24 October 2011
Nanotechnology has developed considerably over the last twenty years especially in the area of materials chemistry. Over the last decade, Dr Marina Resmini has been working on the development of nanomaterials, in particular microgels and nanogels with biomimetic properties, using the molecular imprinting approach. Biomimetic materials have specific properties that potentially allow the mimicking of biological processes.
Among these biomimetic materials, polymeric nanogels are of particular interest to Marina Resmini. Nanogels are composed of polymeric particles with a particle size of between 5 to 100 nanometers (nm). Just to give an idea of scale, one nanometer is one billionth of a metre. Nanogels are characterised by a high surface to volume ratio which means they offer a large surface area, and have the ability to dissolve in appropriate solvent systems. These properties open up a wide range of potential applications.
Marina Resmini’s research group is currently exploring the potential applications of these materials – such as drug delivery – at the physical and life science interface.
‘Drug delivery’ covers all aspects of the systems designed to enable the effective, safe and economic use of drugs. As a field, it has traditionally been somewhat conservative, in that the effort invested in the discovery of new drugs has rarely been matched by the development of new delivery systems. One of the most important reasons for this is cost, both at the research and development level, as well as in clinical trials.
The application of nanomaterials to drug delivery systems offers some potentially exciting new solutions such as: i) improved drug solubility; ii) improved drug stability and shelf-life; iii) increased bioavailability; iv) controlled release and; v) the opportunity to achieve drug targeting for efficiency.
Despite the potential advantages of using nanomaterials in drug delivery, progress so far has been limited by the lack of current knowledge about possible toxicity and environmental impact. In particular, little is known about the consequences of accumulated nanoparticles in the body.
Marina Resmini is designing a drug delivery system that is able to self disassemble within the body, reducing the risk of potential toxicity. Driving this project is the following question: what if new polymeric nanoparticles could be synthesised so that a single trigger activated the decomposition process, leading to the polymer breaking down into its basic units while releasing the drug at the same time?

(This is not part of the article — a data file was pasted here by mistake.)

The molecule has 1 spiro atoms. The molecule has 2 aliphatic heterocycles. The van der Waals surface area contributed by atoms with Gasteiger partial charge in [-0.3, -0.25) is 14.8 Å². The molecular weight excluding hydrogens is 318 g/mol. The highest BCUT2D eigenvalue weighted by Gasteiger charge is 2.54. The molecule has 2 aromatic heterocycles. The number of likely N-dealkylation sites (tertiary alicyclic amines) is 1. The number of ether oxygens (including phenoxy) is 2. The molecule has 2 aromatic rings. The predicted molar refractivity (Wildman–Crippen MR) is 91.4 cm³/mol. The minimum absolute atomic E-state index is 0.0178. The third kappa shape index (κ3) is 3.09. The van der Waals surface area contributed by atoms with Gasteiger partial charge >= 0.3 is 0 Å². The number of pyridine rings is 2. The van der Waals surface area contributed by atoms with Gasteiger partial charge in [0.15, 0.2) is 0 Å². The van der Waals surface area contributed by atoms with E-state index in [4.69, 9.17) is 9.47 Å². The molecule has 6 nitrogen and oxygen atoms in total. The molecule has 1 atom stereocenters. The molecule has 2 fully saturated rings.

Marina Resmini states: “We already have preliminary results that positively indicate the feasibility of the systems we are developing.”
This research project was selected for an Engineering and Physical Sciences Research Council (EPSRC) ‘Bright IDEAS in chemistry’ award in a ‘Dragons’ Den’ style competition. From an initial 96 proposals the panel selected 12 projects. Academics were then invited to ‘pitch’ their ideas in 15 minutes. Six projects were finally selected for funding, see the press release on the ESPRC website: www.esprc.ac.uk
The skin is the largest organ in the human body, accounting for about 15 per cent of the total adult body weight, and acting as the main site of our interaction with the surrounding environment. For topically applied drugs – such as creams – to be effective, the drug must be able to penetrate the skin (the stratum corneum) and be absorbed.
Marina Resmini is working towards developing more effective drug delivery systems for skin treatments. She is the co-ordinator of NANODRUG, a new EC Initial Training Network comprising 13 teams, including four industrial partners. NANODRUG is focusing specifically on the development of novel nanoparticles for topical drug delivery.
To this end, Marina Resmini is collaborating with Professor David Kelsell and Professor Edel O'Toole in the Centre for Cutaneous Research at Barts and The London School of Medicine and Dentistry. David Kelsell is also part of the NANODRUG consortium.
Together they are designing and testing the use of novel nanomaterials to improve treatments for inflammatory skin disease – eg eczema and psoriasis. Working at the nano-level is expected to lead to a more effective treatment, with drugs that can more easily permeate the skin and work more effectively with fewer side effects.
Prior to these projects, Marina Resmini’s group reported the first example of imprinted microgel with enzyme-like activity in ester hydrolysis. This was more recently followed by the development of imprinted nanogels mimicking Aldolase type I enzymes in catalyzing the high-energy C-C bond forming aldol reaction. This type of reaction is not only very important in organic chemistry, but is also relevant to the pharmaceutical industry. It is often used in the synthesis of important drugs, such as Relenza – which was used to treat the recent outbreaks of swine flu.
Find out about current PhD studentships and research possibilities with the Resmini group
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